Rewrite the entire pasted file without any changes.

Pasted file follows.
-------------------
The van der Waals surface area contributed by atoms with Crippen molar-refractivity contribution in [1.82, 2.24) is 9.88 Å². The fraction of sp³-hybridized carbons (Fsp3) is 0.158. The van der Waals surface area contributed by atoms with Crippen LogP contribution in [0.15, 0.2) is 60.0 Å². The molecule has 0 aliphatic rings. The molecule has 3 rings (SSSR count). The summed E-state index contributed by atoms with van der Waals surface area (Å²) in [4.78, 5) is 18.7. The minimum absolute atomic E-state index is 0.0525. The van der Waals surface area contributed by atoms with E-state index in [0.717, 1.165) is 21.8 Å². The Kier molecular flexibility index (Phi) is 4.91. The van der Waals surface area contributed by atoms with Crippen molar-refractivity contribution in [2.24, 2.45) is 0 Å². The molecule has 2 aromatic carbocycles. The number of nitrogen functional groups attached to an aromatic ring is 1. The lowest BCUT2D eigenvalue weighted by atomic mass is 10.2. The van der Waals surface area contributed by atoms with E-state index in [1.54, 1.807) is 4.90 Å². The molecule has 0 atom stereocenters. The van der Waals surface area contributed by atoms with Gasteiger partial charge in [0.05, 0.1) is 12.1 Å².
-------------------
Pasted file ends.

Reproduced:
The van der Waals surface area contributed by atoms with Crippen molar-refractivity contribution in [1.82, 2.24) is 9.88 Å². The fraction of sp³-hybridized carbons (Fsp3) is 0.158. The van der Waals surface area contributed by atoms with Crippen LogP contribution in [0.15, 0.2) is 60.0 Å². The molecule has 0 aliphatic rings. The molecule has 3 rings (SSSR count). The summed E-state index contributed by atoms with van der Waals surface area (Å²) in [4.78, 5) is 18.7. The minimum absolute atomic E-state index is 0.0525. The van der Waals surface area contributed by atoms with E-state index in [0.717, 1.165) is 21.8 Å². The Kier molecular flexibility index (Phi) is 4.91. The van der Waals surface area contributed by atoms with Crippen molar-refractivity contribution in [2.24, 2.45) is 0 Å². The molecule has 2 aromatic carbocycles. The number of nitrogen functional groups attached to an aromatic ring is 1. The lowest BCUT2D eigenvalue weighted by atomic mass is 10.2. The van der Waals surface area contributed by atoms with E-state index in [1.54, 1.807) is 4.90 Å². The molecule has 0 atom stereocenters. The van der Waals surface area contributed by atoms with Gasteiger partial charge in [0.05, 0.1) is 12.1 Å².